As the game progresses, you may want to try keeping track of want to switch your targeting to KO the most amount of people, or the people with the most badges, or ideally both. A well placed KO late in the game can give you the badges you need to win the game.

A few other gameplay notes that may help you:

  • Certain line clears will get you more garbage lines sent. For instance, a tetris will send four lines, but T-spins in particular sends out a bunch of garbage. A T-spin that results in three lines cleared can send six lines, plus any multiplier badges you may have.
  • If you do an all-clear, which means clearing all lines off the board, you send out four garbage lines, plus any multipliers.
  • If you are being attacked by many players at once, you get garbage line bonuses for each clear. For two opponents you get one line, and for three or more opponents, you basically get an extra garbage line sent out per player.

I found Tetris 99 to be incredibly addictive and polished. I don’t remember ever experiencing any lag, despite playing with 98 other players on a wireless connection. The classic Tetris gameplay is immensely enjoyable and satisfying. It’s an amazing feeling to KO a bunch of players in a row, or to find yourself in a challenging situation and need to build yourself out of it. Plus, I love the remix of the classic soundtrack, which manages to sound new while still obviously paying homage to its predecessors.

Overall, and I’ve already gotten $20 of value out of it, which is the amount I paid for Nintendo Switch Online for a year. I hope they continue to add to it as time goes on.

If you like the inventiveness of Tetris and you like the Battle Royale, you’re going to love Tetris 99. It’ll remind you why Tetris is so ridiculously addictive in the first place, and why this game is one that continues to stand the test of time.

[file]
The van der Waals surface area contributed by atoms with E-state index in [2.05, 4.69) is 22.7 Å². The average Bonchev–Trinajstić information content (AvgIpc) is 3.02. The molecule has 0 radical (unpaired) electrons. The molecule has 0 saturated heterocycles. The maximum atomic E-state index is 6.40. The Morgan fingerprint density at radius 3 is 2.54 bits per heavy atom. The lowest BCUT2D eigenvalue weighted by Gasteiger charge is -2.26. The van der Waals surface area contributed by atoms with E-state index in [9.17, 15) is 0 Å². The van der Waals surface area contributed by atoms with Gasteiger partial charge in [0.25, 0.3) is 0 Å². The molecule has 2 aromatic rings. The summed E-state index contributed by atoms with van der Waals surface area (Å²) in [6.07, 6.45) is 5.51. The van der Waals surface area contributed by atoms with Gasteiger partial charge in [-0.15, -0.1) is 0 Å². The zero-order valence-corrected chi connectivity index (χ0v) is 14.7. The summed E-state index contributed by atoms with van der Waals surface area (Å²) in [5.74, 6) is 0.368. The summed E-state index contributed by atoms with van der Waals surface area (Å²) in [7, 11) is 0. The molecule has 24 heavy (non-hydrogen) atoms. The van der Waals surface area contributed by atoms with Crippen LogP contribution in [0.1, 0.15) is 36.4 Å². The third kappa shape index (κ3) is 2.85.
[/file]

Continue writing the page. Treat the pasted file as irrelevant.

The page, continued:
How to make a documentary in one day

Love this video from the newly-rebooted Indy Mogul about how to make a documentary in one day. The tips, which are elaborated in detail in the video, are as follows:

  1. Start with your own curiosity
  2. Find a character
  3. Write it out
  4. Throw out your script
  5. Just start

Nightline’s post-mortem of Theranos

Nightline has a new two-part post-mortem of the Theranos scandal that’s worth watching. Of note: they were able to obtain deposition footage of disgraced CEO Elizabeth Holmes acknowledging some of her deceptions, plus an interview with the COO’s defense lawyer. I also appreciated that they got in touch with a Theranos customer to allow people to understand the human misery and wasted resources that this company was capable of causing.

I read reporter John Carreyrou’s Bad Blood last year and found it to be thoroughly engrossing, but almost a year later I’m still really shaken by what the Theranos case says about our culture. Here was a CEO that was making claims about her product that were, on their face, medically impossible. Through some really skillful self-hype and through a corporate culture that prized silence and complicity (and punished anyone who stepped out of line), she was able to convince the world she was right to the tune of a $4 billion valuation.

It says a lot about a culture that we allowed this to happen, and that our only bulwark against it was a lone journalist willing to risk his own livelihood to find the truth.